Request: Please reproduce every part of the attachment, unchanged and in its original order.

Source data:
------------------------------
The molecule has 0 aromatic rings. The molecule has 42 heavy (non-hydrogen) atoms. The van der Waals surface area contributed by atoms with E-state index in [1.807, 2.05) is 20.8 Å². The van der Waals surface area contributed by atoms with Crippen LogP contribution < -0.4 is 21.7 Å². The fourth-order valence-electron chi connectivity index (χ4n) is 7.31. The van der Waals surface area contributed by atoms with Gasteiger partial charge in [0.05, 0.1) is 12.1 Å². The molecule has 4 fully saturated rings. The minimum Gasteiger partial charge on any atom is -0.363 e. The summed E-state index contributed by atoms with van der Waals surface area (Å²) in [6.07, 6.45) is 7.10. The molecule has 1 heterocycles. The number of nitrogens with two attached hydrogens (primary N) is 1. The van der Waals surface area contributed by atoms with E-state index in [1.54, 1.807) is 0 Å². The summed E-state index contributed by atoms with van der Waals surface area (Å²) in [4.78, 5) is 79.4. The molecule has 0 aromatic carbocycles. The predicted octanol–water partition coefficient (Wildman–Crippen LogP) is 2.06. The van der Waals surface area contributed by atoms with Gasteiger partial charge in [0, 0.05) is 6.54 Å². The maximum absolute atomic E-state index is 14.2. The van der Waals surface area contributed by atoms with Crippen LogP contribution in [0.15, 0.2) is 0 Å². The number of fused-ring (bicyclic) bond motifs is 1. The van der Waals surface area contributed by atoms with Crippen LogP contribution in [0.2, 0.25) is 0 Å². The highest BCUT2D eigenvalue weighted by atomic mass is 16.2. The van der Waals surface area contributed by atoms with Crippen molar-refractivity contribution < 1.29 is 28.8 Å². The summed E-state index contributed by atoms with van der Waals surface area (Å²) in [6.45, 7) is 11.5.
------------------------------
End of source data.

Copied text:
The molecule has 0 aromatic rings. The molecule has 42 heavy (non-hydrogen) atoms. The van der Waals surface area contributed by atoms with E-state index in [1.807, 2.05) is 20.8 Å². The van der Waals surface area contributed by atoms with Crippen LogP contribution < -0.4 is 21.7 Å². The fourth-order valence-electron chi connectivity index (χ4n) is 7.31. The van der Waals surface area contributed by atoms with Gasteiger partial charge in [0.05, 0.1) is 12.1 Å². The molecule has 4 fully saturated rings. The minimum Gasteiger partial charge on any atom is -0.363 e. The summed E-state index contributed by atoms with van der Waals surface area (Å²) in [6.07, 6.45) is 7.10. The molecule has 1 heterocycles. The number of nitrogens with two attached hydrogens (primary N) is 1. The van der Waals surface area contributed by atoms with E-state index in [1.54, 1.807) is 0 Å². The summed E-state index contributed by atoms with van der Waals surface area (Å²) in [4.78, 5) is 79.4. The molecule has 0 aromatic carbocycles. The predicted octanol–water partition coefficient (Wildman–Crippen LogP) is 2.06. The van der Waals surface area contributed by atoms with Gasteiger partial charge in [0, 0.05) is 6.54 Å². The maximum absolute atomic E-state index is 14.2. The van der Waals surface area contributed by atoms with Crippen LogP contribution in [0.15, 0.2) is 0 Å². The number of fused-ring (bicyclic) bond motifs is 1. The van der Waals surface area contributed by atoms with Crippen LogP contribution in [0.2, 0.25) is 0 Å². The highest BCUT2D eigenvalue weighted by atomic mass is 16.2. The van der Waals surface area contributed by atoms with Crippen molar-refractivity contribution < 1.29 is 28.8 Å². The summed E-state index contributed by atoms with van der Waals surface area (Å²) in [6.45, 7) is 11.5.